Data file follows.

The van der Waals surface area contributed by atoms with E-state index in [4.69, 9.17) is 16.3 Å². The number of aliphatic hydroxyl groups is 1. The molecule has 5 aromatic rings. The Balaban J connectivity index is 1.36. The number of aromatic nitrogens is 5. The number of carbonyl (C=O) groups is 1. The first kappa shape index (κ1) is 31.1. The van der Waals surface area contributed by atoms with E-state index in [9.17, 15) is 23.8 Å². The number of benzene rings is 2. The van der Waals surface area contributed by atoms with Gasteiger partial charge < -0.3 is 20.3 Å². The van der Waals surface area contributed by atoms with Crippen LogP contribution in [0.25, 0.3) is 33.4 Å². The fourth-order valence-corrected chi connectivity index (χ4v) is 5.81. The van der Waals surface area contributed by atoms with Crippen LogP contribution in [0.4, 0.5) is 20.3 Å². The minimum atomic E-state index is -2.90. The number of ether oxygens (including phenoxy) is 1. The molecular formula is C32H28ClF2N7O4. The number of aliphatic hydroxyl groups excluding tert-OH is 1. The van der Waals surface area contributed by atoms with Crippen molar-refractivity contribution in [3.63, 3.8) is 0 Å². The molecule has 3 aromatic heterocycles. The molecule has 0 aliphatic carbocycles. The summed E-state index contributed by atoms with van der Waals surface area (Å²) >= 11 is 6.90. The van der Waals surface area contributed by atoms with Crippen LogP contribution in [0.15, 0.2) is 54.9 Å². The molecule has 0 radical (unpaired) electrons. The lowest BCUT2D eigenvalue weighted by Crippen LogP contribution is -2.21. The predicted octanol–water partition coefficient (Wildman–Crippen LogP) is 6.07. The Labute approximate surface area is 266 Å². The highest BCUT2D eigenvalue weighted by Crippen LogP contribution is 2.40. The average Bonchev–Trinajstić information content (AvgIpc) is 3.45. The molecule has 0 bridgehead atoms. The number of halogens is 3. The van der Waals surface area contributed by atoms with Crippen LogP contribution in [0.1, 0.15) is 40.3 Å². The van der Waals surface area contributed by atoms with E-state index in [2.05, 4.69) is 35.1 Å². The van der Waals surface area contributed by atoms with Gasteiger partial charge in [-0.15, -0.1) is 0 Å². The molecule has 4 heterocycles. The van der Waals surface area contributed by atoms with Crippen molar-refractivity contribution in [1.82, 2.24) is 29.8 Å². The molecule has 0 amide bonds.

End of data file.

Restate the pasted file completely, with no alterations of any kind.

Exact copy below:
The van der Waals surface area contributed by atoms with E-state index in [4.69, 9.17) is 16.3 Å². The number of aliphatic hydroxyl groups is 1. The molecule has 5 aromatic rings. The Balaban J connectivity index is 1.36. The number of aromatic nitrogens is 5. The number of carbonyl (C=O) groups is 1. The first kappa shape index (κ1) is 31.1. The van der Waals surface area contributed by atoms with E-state index in [9.17, 15) is 23.8 Å². The number of benzene rings is 2. The van der Waals surface area contributed by atoms with Gasteiger partial charge < -0.3 is 20.3 Å². The van der Waals surface area contributed by atoms with Crippen LogP contribution in [0.25, 0.3) is 33.4 Å². The fourth-order valence-corrected chi connectivity index (χ4v) is 5.81. The van der Waals surface area contributed by atoms with Crippen LogP contribution in [0.4, 0.5) is 20.3 Å². The minimum atomic E-state index is -2.90. The number of ether oxygens (including phenoxy) is 1. The molecular formula is C32H28ClF2N7O4. The number of aliphatic hydroxyl groups excluding tert-OH is 1. The van der Waals surface area contributed by atoms with Crippen molar-refractivity contribution in [3.63, 3.8) is 0 Å². The molecule has 3 aromatic heterocycles. The molecule has 0 aliphatic carbocycles. The summed E-state index contributed by atoms with van der Waals surface area (Å²) >= 11 is 6.90. The van der Waals surface area contributed by atoms with Crippen LogP contribution in [0.15, 0.2) is 54.9 Å². The molecule has 0 radical (unpaired) electrons. The lowest BCUT2D eigenvalue weighted by Crippen LogP contribution is -2.21. The predicted octanol–water partition coefficient (Wildman–Crippen LogP) is 6.07. The Labute approximate surface area is 266 Å². The highest BCUT2D eigenvalue weighted by Crippen LogP contribution is 2.40. The average Bonchev–Trinajstić information content (AvgIpc) is 3.45. The molecule has 0 bridgehead atoms. The number of halogens is 3. The van der Waals surface area contributed by atoms with Crippen LogP contribution in [0.1, 0.15) is 40.3 Å². The van der Waals surface area contributed by atoms with E-state index in [2.05, 4.69) is 35.1 Å². The van der Waals surface area contributed by atoms with Gasteiger partial charge in [-0.15, -0.1) is 0 Å². The molecule has 4 heterocycles. The van der Waals surface area contributed by atoms with Crippen molar-refractivity contribution in [1.82, 2.24) is 29.8 Å². The molecule has 0 amide bonds.